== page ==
For example, in Pennsylvania’s non-city areas which includes most of the State, the rural BLS Emergency base rate approval amount will decrease from the current $335.01 per trip to $331.92, a loss of $3.09 per trip (about 9/10ths of 1 percent less).  However, because the trip originates in a rural zip code in our hypothetical example, that same trip will find the first 17 loaded miles being approved for $10.65 per mile instead of the current $10.40 per mile, an increase of 25 cents per mile.  If your trip is 15 miles long from point of pick-up to the hospital, you’ve just offset the lesser base rate reimbursement by seeing your mileage paid at a higher rate.  For trips in excess of 17 miles, you may wind up receiving even more reimbursement in the end for that particular trip.

 After 17 loaded miles, the mileage rate has increased by 17 cents per mile across the board in urban, rural and super rural areas which factors in even more additional dollars, given the driving distances in the most rural areas.

But those ambulance services that only transport a few loaded miles for each ambulance run, will stand to lose money on each trip as compared to last year, given the GPCI decrease’s affect on base rate payments.

Disappointing Now, Possibly Concerning Later?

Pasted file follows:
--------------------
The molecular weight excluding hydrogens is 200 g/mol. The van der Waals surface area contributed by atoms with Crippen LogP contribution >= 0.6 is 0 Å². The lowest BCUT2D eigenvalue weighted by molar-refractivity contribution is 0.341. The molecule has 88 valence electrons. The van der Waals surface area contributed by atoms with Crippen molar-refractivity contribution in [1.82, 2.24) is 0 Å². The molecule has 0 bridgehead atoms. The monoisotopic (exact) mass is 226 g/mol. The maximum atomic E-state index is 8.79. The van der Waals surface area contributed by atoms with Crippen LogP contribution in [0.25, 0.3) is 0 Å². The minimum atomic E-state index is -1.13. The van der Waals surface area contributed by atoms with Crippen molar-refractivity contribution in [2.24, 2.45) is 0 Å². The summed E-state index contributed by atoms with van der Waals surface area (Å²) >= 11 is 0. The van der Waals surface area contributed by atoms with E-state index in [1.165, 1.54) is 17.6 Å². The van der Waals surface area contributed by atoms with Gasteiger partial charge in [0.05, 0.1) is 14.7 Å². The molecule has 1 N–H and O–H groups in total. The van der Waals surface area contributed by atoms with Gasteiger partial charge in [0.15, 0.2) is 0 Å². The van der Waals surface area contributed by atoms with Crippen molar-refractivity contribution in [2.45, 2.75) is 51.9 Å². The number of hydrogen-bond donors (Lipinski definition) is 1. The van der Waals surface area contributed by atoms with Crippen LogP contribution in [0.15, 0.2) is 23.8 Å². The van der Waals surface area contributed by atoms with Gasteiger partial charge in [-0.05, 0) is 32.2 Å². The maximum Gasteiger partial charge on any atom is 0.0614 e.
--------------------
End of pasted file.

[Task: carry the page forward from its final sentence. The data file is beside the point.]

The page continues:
While we had hoped to realize an increase for the first time in a few years, finding the GPCI’s had fallen put a real dampener on our 2012 expectations for our ambulance client friends.  However, with the bonus payments’ staying in place over the next two months, thanks to that last minute Congressional decision, the affect is much less than it would have been had those payments been dropped.

However, if those bonus payments do expire and Congress does not extend them past the end of February, then an additional blow will be felt in the ambulance community that we believe will have far reaching financial implications for many ambulance services beginning in March.

We’ll Keep You Updated
Keep watching our Blog for more updates.  Enhanced Management Services will keep our clients updated on specific dollar changes as we learn the actual calculations in each of the geographic areas we serve.  If you’re not an Enhanced client and your billing company hasn’t kept you updated on this and other hot topics such as the changing signature landscape and HIPAA 5010 updates, then give us a call today to talk to us about how you can become an Enhanced client and stay in the know!